October 29, 2010
The polls and pundits are all in alignment now.
The Republican Party is headed for a victory Tuesday to rival the biggest and best of those that the party has known in the lifetime of most Americans.
In 1938, the GOP won 72 seats in the House.
In 1946, Republicans swept both houses and presented Harry Truman with a “fighting 80th Congress” that contained three future presidents: John F. Kennedy, Lyndon Johnson and Richard Nixon.
In 1966, Republicans picked up 47 House seats to set up the comeback of Nixon, who had led the party out of the wilderness of Goldwater’s defeat.
In 1994, the Republican Revolution added 52 House seats and captured both chambers for the first time since Eisenhower’s first term.
Looking back on those Republican triumphs, and forward to Tuesday’s, what do these Republican off-year victories have in common?
In all four—1938, 1946, 1966 and 1994—the GOP won not because of what the party had accomplished or the hopes it had raised, but because Republicans were the only alternative on the ballot to a Democratic Party and a president voters wished to punish.
By 1938, America had had its fill of FDR, as the Depression returned with a vengeance and his aristocratic arrogance became manifest in the crude attempt to purge Democratic senators and pack the Supreme Court with six new justices who’d rubber-stamp his New Deal.
In 1946, Truman was perceived to have been as naive as FDR in trusting “good old Joe” Stalin, who was imposing his murderous Bolshevik rule on 100 million Eastern Europeans and whose Maoist allies were waging war on America’s ally in China. What our boys won on the battlefield, our diplomats have frittered away, the country believed.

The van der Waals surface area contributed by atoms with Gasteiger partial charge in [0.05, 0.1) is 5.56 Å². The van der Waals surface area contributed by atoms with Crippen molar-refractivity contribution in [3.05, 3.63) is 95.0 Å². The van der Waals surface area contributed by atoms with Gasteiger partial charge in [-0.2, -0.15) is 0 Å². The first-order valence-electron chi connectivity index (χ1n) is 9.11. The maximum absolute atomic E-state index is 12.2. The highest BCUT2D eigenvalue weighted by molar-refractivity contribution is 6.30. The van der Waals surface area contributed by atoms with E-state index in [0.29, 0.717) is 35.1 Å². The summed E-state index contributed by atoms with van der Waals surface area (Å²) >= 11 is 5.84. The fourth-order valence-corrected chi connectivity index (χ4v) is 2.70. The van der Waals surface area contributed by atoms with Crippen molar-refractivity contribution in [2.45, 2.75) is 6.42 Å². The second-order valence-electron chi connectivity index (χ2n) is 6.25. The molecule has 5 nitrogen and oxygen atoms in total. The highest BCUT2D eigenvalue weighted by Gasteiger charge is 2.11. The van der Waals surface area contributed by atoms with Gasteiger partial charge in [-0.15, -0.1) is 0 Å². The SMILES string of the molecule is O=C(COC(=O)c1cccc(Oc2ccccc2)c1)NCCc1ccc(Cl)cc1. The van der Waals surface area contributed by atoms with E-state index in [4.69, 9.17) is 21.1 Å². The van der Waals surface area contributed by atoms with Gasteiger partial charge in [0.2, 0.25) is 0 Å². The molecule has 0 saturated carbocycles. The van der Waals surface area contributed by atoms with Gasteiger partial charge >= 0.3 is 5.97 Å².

In 1966, the nation was reacting viscerally to the stalemate in Vietnam, rising casualties, campus disorders, soaring crime, and riots in Harlem and Watts, all seen as the legacy of LBJ’s Great Society.
In 1994, it was gays in the military, Hillarycare and the public perception that Bill Clinton was more liberal than he had let on that cost Democrats both houses. The post-election spin that the nation had rallied to Newt Gingrich’s “Contract with America” was pure propaganda.
Tuesday’s election, too, will be no embrace of the GOP, but rather a repudiation of what Obama, Harry Reid and Nancy Pelosi have come to represent. All are seen as power-hungry politicians of an out-of-touch regime that is seizing control of private wealth and private lives as it fails in its duty to win our wars, balance our budgets and secure our borders.